Georgia

Fort Oglethorpe #1083

Address: 100 COBB PKWY, RINGGOLD, GA, 30736-8566, US
Phone Number: (706) 891-2579
Services Offered: Food Court, Gas Station, Hearing Aids, Optical Department, Pharmacy, Tire Service Center, Propane

Cumming #1175

Address: 1211 BALD RIDGE MARINA RD, CUMMING, GA, 30041-8484, US
Phone Number: (470) 239-6610
Services Offered: Food Court, Gas Station, Hearing Aids, Optical Department, Pharmacy, Tire Service Center, Propane

Manitoba

E Winnipeg #153

Address: 1499 REGENT AVE W, WINNIPEG, MB, R2C 4M4, CA
Phone Number: (204) 654-4214
Services Offered: Food Court, Gas Station, Hearing Aids, Optical Department, Pharmacy, Tire Service Center, Propane

S Winnipeg #549

Address: 2365 MCGILLIVRAY BLVD, WINNIPEG, MB, R3Y 0A1, CA
Phone Number: (204) 487-5100
Services Offered: Food Court, Gas Station, Hearing Aids, Optical Department, Pharmacy, Tire Service Center, Propane

W Winnipeg #57

Address: 1315 ST JAMES ST, WINNIPEG, MB, R3H 0K9, CA
Phone Number: (204) 788-4415
Services Offered: Food Court, Hearing Aids, Optical Department, Pharmacy, Tire Service Center, Propane

Montana

Kalispell #745

Address: 2330 US HIGHWAY 93 N, KALISPELL, MT, 59901-2547, US
Phone Number: (406) 758-2500
Services Offered: Food Court, Gas Station, Hearing Aids, Optical Department, Pharmacy, Tire Service Center, Propane

Nevada

SW Henderson #1320

Address: 3411 SAINT ROSE PKWY, HENDERSON, NV, 89052-4570, US
Phone Number: (702) 803-7044
Services Offered: Food Court, Gas Station, Hearing Aids, Optical Department, Pharmacy, Tire Service Center, Propane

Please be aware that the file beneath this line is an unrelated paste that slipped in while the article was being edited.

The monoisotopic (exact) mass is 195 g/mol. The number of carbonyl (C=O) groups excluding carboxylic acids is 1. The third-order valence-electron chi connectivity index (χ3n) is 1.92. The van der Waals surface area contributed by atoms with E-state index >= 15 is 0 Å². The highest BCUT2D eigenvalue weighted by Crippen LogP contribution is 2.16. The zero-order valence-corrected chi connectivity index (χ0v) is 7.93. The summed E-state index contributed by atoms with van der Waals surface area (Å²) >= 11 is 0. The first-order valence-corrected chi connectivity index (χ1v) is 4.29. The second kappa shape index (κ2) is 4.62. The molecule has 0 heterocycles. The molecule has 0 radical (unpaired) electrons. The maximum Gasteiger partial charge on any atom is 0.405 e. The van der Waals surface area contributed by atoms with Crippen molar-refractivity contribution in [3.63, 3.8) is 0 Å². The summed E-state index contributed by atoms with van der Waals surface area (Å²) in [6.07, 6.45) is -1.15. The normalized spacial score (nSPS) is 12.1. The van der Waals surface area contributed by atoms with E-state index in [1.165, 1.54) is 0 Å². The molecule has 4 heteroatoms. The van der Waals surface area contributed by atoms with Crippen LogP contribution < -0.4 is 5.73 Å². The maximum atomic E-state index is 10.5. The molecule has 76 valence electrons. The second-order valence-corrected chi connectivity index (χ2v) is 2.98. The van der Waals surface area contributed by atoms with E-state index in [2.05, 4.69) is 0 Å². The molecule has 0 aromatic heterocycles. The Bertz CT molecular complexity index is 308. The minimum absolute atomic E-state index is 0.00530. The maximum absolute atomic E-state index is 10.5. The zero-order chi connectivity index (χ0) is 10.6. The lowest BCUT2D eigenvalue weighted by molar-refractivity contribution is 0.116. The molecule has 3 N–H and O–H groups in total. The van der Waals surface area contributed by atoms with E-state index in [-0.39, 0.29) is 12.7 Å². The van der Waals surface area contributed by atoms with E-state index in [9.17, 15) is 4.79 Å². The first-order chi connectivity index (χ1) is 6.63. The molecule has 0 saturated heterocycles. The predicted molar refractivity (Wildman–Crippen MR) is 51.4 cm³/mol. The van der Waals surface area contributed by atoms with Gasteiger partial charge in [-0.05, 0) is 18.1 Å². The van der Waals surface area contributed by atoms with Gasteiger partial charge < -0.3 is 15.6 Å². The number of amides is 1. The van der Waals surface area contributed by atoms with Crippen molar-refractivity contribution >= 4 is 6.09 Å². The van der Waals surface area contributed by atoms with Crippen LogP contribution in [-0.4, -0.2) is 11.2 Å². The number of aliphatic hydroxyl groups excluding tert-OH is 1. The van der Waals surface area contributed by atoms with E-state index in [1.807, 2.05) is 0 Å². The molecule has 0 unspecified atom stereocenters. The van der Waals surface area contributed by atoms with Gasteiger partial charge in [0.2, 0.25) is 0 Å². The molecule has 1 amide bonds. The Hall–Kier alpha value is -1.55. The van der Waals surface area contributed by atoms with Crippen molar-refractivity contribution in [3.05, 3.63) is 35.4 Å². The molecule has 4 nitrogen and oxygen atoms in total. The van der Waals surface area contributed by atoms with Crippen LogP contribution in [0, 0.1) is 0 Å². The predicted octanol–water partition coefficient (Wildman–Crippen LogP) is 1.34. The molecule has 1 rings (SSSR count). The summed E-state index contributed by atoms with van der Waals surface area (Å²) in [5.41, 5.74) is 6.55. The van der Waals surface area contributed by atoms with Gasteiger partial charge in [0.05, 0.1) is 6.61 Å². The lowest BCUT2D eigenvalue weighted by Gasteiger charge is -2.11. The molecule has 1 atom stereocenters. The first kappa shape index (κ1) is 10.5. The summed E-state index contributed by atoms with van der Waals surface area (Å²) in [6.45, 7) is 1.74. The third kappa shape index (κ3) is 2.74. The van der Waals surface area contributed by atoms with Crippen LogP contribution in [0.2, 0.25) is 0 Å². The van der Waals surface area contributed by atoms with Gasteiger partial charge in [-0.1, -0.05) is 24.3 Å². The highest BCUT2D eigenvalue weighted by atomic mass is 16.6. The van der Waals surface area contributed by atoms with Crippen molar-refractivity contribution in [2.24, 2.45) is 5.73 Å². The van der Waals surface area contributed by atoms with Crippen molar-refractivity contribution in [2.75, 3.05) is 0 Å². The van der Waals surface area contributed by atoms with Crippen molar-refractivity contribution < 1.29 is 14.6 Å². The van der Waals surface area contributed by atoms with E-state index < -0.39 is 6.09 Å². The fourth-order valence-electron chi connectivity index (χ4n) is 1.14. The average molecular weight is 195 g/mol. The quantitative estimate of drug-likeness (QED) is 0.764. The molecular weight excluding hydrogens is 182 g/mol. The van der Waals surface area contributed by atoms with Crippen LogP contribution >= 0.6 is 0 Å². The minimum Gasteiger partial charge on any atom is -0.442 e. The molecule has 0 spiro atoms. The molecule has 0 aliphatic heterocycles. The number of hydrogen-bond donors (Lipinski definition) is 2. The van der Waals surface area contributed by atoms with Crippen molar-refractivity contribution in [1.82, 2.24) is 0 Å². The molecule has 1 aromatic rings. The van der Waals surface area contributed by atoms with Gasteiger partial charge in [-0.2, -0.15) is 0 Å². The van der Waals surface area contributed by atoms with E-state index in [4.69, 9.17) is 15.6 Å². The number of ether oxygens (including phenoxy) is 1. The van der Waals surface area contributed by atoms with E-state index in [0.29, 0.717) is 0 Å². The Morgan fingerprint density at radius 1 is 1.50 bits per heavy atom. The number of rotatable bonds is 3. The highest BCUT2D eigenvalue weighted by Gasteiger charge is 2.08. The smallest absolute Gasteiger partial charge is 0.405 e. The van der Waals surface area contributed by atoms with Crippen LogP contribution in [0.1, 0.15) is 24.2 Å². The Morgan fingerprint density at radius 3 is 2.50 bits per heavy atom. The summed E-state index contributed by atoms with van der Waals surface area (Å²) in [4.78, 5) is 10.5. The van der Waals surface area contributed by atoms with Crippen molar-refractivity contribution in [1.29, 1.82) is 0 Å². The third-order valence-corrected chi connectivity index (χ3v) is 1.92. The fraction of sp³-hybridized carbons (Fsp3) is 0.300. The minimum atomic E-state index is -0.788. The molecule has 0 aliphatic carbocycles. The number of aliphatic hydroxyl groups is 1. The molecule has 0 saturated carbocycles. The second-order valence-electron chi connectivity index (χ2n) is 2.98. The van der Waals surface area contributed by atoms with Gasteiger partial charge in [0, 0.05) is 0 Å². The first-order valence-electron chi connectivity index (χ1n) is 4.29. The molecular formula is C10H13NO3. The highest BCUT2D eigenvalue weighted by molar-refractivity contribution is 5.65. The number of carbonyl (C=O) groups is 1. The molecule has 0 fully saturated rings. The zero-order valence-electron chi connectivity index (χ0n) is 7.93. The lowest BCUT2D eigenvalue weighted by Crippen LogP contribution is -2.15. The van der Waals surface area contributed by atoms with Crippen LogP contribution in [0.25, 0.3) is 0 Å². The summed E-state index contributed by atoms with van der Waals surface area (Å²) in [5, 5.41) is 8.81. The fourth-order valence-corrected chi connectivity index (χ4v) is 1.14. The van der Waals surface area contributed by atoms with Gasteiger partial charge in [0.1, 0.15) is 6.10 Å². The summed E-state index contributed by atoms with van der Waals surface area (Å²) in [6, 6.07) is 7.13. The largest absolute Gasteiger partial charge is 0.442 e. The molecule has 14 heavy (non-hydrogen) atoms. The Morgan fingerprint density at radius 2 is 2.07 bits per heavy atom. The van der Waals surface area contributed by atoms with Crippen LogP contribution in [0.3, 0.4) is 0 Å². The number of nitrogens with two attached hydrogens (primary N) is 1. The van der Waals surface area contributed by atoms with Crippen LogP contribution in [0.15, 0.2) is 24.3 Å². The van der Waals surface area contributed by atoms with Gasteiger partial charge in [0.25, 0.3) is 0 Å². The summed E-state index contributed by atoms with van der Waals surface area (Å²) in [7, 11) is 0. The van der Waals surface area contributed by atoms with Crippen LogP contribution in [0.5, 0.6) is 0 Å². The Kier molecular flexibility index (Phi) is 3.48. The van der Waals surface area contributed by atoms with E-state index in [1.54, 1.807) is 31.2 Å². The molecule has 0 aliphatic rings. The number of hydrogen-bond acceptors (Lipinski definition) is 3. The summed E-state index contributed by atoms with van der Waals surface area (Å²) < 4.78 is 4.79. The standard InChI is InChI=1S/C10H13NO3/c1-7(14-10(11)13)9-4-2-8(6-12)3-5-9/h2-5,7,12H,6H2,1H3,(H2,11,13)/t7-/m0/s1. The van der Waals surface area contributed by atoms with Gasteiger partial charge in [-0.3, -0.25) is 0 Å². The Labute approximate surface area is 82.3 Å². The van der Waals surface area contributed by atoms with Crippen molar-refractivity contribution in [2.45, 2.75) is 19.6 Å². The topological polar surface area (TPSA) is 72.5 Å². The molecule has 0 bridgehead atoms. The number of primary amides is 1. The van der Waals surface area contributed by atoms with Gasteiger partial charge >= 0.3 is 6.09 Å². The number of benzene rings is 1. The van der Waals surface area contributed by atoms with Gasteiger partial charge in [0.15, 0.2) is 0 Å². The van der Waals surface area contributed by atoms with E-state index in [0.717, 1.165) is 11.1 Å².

New Brunswick

Saint John #1055

Address: 300 RETAIL DRIVE, SAINT JOHN, NB, E2J 2R2, CA
Phone Number: (506) 635-5300
Services Offered: Food Court, Optical Department, Pharmacy, Tire Service Center, Propane, Oil Change

Fredericton #1090

Address: 25 WAYNE SQUIBB BLVD, FREDERICTON, NB, E3C 0G8, CA
Phone Number: (506) 460-4100
Services Offered: Food Court, Gas Station, Hearing Aids, Optical Department, Pharmacy, Tire Service Center, Propane, Oil Change

Moncton #1345

Address: 140 GRANITE DR, MONCTON, NB, E1H 0K6, CA
Phone Number: (506) 317-0423
Services Offered: Food Court, Gas Station, Hearing Aids, Optical Department, Pharmacy, Tire Service Center, Propane, Oil Change

Newfoundland and Labrador

St Johns #1324

Address: 75 DANNY DR, ST. JOHN’S, NL, A1H 0N4, CA
Phone Number: (709) 701-8929
Services Offered: Food Court, Gas Station, Hearing Aids, Optical Department, Pharmacy, Tire Service Center, Propane, Oil Change

North Carolina

Garner #1587

Address: 7800 FAYETTEVILLE RD., RALEIGH, NC, 27603, US
Phone Number: (984) 810-5030
Services Offered: Food Court, Gas Station, Hearing Aids, Optical Department, Pharmacy, Tire Service Center, Propane